“You’ve got to be very careful with the people you drink with, you know. We met some people last night, strangers, and it’s very bad sometimes because you never know how they’re going to be able to handle their booze. They kept stepping on my fingers all night long!
– Frank Sinatra, Seattle, 1957
Okay, so the quote has nothing to do with whisky in general, or Balblair specifically, I just found it funny! I still chuckle reading about the “strangers” who can’t handle their drink stepping on Frank’s fingers!
Anyway, for the real reason we’re here, we’re going to review a Balblair single malt whisky from the very picturesque northern Highlands distillery seen in the image below.
Balblair is somewhat unique in their marketing approach. Starting in 2007, Balblair eliminated age statements on their bottles and began releasing their whiskies as “Vintages” based on the year the whisky was laid down. While most of the recent vintages have been circa 10 year-old, this approach allows Balblair some flexibility with the timing and components that go into the Vintage releases. Balblair is also releasing all of their whiskies without chill-filtration or the addition of any e150a coloring, so kudos to them!
The Balblair distillery was formally established in 1790 by John Ross, although there are notations going back to 1749 about whisky from the area. Balblair remained in the Ross family until 1894 when the tenancy was taken over by Alexander Cowan. Shortly after taking over the distillery Cowan relocated the distillery about a half-mile from its original site to take advantage of the newly completed railway serving the Highlands and offering improved delivery to the key markets in the south and in England.
Unfortunately, financial difficulties for Cowan caused the closure of the distillery in 1911, and it remained closed through the Second World War. After remaining mothballed for decades, the distillery was ultimately put up for sale in 1941 and was finally purchased by Robert Cumming in 1948. Production restarted in 1949 and Balblair has been producing whisky continuously since that time.
According to the Malt Whisky Yearbook 2014, Balblair operates with a single stainless steel mash tun, six Oregon pine washbacks and one pair of stills, although there is an unused third still that reportedly has been in need of repairs for many years…! Balblair maintains eight on-site dunnage warehouses with a total capacity of 26,000 casks. The distillery has a production capacity of 1.8 million litres per year and is currently running 21 mashes per week, effectively putting them at full production capacity.
Review: Balblair Vintage 2002, 1st Release
The whisky we are sampling today, Balblair 2002, was released in 2012. This whisky was distilled in 2002 and bottled in 2012 so it is effectively a 10 year-old whisky, although Balblair identifies the whisky by its vintage, not its age. This whisky was matured almost exclusively in American Oak ex-Bourbon casks and bottled at 46%, non chill-filtered and without the addition of e150a coloring….but given the color of this whisky in the glass, that is not a real surprise!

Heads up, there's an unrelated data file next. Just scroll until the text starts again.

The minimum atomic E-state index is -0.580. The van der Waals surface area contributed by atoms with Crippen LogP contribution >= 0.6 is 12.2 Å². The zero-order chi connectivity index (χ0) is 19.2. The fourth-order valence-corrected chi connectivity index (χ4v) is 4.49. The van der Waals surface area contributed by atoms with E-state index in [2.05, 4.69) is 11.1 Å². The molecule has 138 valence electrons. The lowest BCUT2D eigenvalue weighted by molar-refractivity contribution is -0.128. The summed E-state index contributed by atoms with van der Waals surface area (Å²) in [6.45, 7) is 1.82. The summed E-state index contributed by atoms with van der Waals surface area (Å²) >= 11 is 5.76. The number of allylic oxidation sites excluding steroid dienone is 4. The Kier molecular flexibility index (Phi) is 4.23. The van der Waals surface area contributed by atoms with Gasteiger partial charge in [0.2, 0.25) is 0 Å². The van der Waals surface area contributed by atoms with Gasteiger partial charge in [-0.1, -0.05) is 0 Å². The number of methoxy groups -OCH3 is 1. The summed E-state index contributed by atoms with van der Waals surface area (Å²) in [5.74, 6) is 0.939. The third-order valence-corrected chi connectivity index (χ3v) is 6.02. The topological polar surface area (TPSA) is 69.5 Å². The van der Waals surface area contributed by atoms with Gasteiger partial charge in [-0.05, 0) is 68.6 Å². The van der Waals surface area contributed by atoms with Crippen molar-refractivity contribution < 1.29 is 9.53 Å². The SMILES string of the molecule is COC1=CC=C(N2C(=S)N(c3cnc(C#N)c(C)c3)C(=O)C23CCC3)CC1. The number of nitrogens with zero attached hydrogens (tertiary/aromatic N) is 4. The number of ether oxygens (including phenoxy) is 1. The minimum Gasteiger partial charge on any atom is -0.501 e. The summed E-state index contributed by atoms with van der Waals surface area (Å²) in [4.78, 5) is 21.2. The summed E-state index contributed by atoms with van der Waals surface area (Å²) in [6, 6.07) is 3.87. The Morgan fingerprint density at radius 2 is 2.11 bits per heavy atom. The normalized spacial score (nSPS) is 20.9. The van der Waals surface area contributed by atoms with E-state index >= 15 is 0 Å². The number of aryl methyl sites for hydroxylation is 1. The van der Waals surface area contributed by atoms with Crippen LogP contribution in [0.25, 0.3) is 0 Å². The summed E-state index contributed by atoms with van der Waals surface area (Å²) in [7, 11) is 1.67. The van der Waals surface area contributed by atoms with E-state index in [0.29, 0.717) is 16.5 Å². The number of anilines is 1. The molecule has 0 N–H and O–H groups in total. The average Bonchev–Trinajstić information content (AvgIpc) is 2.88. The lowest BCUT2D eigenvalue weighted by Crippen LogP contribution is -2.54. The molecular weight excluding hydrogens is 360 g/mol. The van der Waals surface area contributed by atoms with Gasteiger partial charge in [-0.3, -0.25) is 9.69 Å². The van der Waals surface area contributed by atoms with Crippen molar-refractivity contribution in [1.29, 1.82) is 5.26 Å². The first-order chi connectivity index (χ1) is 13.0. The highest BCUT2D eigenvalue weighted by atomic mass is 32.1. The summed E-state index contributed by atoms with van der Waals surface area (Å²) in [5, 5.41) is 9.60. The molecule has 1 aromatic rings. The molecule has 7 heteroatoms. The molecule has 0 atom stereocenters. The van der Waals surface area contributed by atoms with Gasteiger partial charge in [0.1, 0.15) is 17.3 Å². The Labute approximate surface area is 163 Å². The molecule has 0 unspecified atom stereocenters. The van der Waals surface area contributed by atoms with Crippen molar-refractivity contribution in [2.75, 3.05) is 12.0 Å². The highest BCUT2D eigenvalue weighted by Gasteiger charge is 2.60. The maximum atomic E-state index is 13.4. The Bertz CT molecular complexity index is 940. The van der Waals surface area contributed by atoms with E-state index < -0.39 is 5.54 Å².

Color: Very pale, bright golden yellow
Nose: Floral and fruity – cut flowers, very grassy, some red apple skins and orange rind, malty and maybe even a yeasty note, a good deal of fresh oak, a touch of honey, a note of fresh ginger. The nose is “fresh” in many ways, but also has a subtle earthiness and a soft “coastalness”. Water increases the grassy notes – fresh hay, adds a hint of green bell peppers, but there is still that oaky, malty, yeasty aspect that seems to hold center stage.
Taste: Soft buttery start, lemon honey, vanilla, ginger, hints of the fruits. It grows slightly hot and a bit acidic toward the mid-palate. Lemon juice, orange zest, just a dash of saltiness. With a few drops of water, this one becomes even softer and much sweeter. The heat has all but disappeared and this one becomes very gentle, maybe a tad too gentle – full of sweet vanilla and honey, lemon zest, a soft maltiness, confectioners sugar, a dash of lemon juice, green apples, and banana. There is a saltiness that shows up late. Softly oily body.
Finish: Lemon-citrus, vanilla, a dusting of cocoa powder. Water brings out more vanilla that leads to a citric, salty-sweet ending.
Overall: This is a difficult one to really gauge, for me. The flavors are nicely developed; there is a nice richness to the body; the finish is nice and reasonably long, but I guess it comes down to a slight lack of complexity or any sharp edges or expansive, individual personality that might make this whisky just a bit more interesting. At our club tasting, many of the folks adored this one, but again, they also commented on how “nice” this tasted – there was no clarity about exactly what made this whisky “nice”.
For me, personally, I have to say that I liked the Vintage 2000 1st Release slightly better than this one; the Vintage 2000 seemed livelier and more expressive than this release. This 2002 version comes across as slightly confused or muddled; the strong grassiness, and particularly the salty taste and finish was just a tad out-of-balance relative to the earlier Vintages I’ve tried.
Region: Northern Highlands
Type: Single Malt
Age: Vintage 2002, 1st Release, Bottled 2012 (L12-347-18-212/512-08:17) so +/- 10 years old
ABV: 46% (non-chill filtered)
Maturation: Predominantly American Oak ex-bourbon casks
Price: Approximately $55 (Total Wine)
Availability: Readily Available
Sample Source: My own bottle
Malt Whisky Yearbook 2014, Ingvar Ronde, MagDig Media, Ltd.